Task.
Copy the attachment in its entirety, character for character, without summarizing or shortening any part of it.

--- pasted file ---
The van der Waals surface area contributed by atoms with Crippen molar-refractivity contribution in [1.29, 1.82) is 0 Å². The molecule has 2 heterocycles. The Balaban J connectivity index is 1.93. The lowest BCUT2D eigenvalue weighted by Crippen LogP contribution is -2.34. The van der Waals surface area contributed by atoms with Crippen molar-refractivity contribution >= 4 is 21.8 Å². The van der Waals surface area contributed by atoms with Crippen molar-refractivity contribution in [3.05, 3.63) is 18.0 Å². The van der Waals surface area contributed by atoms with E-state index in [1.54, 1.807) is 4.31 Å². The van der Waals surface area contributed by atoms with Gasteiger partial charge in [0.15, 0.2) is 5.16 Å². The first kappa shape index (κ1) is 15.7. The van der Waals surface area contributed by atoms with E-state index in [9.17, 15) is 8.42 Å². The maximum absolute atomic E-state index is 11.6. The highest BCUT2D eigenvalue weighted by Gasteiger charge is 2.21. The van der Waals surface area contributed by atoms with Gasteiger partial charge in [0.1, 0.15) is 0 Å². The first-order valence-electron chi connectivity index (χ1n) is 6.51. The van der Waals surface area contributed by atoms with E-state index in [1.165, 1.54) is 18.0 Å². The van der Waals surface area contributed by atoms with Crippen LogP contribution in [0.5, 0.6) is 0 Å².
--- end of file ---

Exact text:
The van der Waals surface area contributed by atoms with Crippen molar-refractivity contribution in [1.29, 1.82) is 0 Å². The molecule has 2 heterocycles. The Balaban J connectivity index is 1.93. The lowest BCUT2D eigenvalue weighted by Crippen LogP contribution is -2.34. The van der Waals surface area contributed by atoms with Crippen molar-refractivity contribution >= 4 is 21.8 Å². The van der Waals surface area contributed by atoms with Crippen molar-refractivity contribution in [3.05, 3.63) is 18.0 Å². The van der Waals surface area contributed by atoms with E-state index in [1.54, 1.807) is 4.31 Å². The van der Waals surface area contributed by atoms with Gasteiger partial charge in [0.15, 0.2) is 5.16 Å². The first kappa shape index (κ1) is 15.7. The van der Waals surface area contributed by atoms with E-state index in [9.17, 15) is 8.42 Å². The maximum absolute atomic E-state index is 11.6. The highest BCUT2D eigenvalue weighted by Gasteiger charge is 2.21. The van der Waals surface area contributed by atoms with Gasteiger partial charge in [0.1, 0.15) is 0 Å². The first-order valence-electron chi connectivity index (χ1n) is 6.51. The van der Waals surface area contributed by atoms with E-state index in [1.165, 1.54) is 18.0 Å². The van der Waals surface area contributed by atoms with Crippen LogP contribution in [0.5, 0.6) is 0 Å².